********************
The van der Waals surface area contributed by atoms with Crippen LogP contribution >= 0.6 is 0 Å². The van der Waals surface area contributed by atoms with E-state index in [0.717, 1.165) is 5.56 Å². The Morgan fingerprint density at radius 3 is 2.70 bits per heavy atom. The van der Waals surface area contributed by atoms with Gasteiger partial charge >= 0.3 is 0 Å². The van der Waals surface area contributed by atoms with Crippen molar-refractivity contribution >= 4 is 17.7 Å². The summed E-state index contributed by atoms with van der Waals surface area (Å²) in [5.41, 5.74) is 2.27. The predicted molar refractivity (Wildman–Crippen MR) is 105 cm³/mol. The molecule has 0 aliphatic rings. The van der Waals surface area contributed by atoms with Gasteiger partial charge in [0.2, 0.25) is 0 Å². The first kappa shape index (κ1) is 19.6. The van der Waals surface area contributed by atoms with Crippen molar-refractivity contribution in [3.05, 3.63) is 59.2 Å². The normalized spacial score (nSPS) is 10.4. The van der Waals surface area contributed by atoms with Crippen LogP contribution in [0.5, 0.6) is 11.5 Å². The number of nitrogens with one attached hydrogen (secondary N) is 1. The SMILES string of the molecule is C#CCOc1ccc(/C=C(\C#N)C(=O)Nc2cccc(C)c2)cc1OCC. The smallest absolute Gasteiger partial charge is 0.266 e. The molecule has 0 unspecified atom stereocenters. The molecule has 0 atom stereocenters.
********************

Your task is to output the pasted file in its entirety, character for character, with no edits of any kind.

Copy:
The van der Waals surface area contributed by atoms with Crippen LogP contribution >= 0.6 is 0 Å². The van der Waals surface area contributed by atoms with E-state index in [0.717, 1.165) is 5.56 Å². The Morgan fingerprint density at radius 3 is 2.70 bits per heavy atom. The van der Waals surface area contributed by atoms with Gasteiger partial charge >= 0.3 is 0 Å². The van der Waals surface area contributed by atoms with Crippen molar-refractivity contribution >= 4 is 17.7 Å². The summed E-state index contributed by atoms with van der Waals surface area (Å²) in [5.41, 5.74) is 2.27. The predicted molar refractivity (Wildman–Crippen MR) is 105 cm³/mol. The molecule has 0 aliphatic rings. The van der Waals surface area contributed by atoms with Gasteiger partial charge in [0.2, 0.25) is 0 Å². The first kappa shape index (κ1) is 19.6. The van der Waals surface area contributed by atoms with Crippen molar-refractivity contribution in [3.05, 3.63) is 59.2 Å². The normalized spacial score (nSPS) is 10.4. The van der Waals surface area contributed by atoms with Crippen LogP contribution in [0.5, 0.6) is 11.5 Å². The number of nitrogens with one attached hydrogen (secondary N) is 1. The SMILES string of the molecule is C#CCOc1ccc(/C=C(\C#N)C(=O)Nc2cccc(C)c2)cc1OCC. The smallest absolute Gasteiger partial charge is 0.266 e. The molecule has 0 unspecified atom stereocenters. The molecule has 0 atom stereocenters.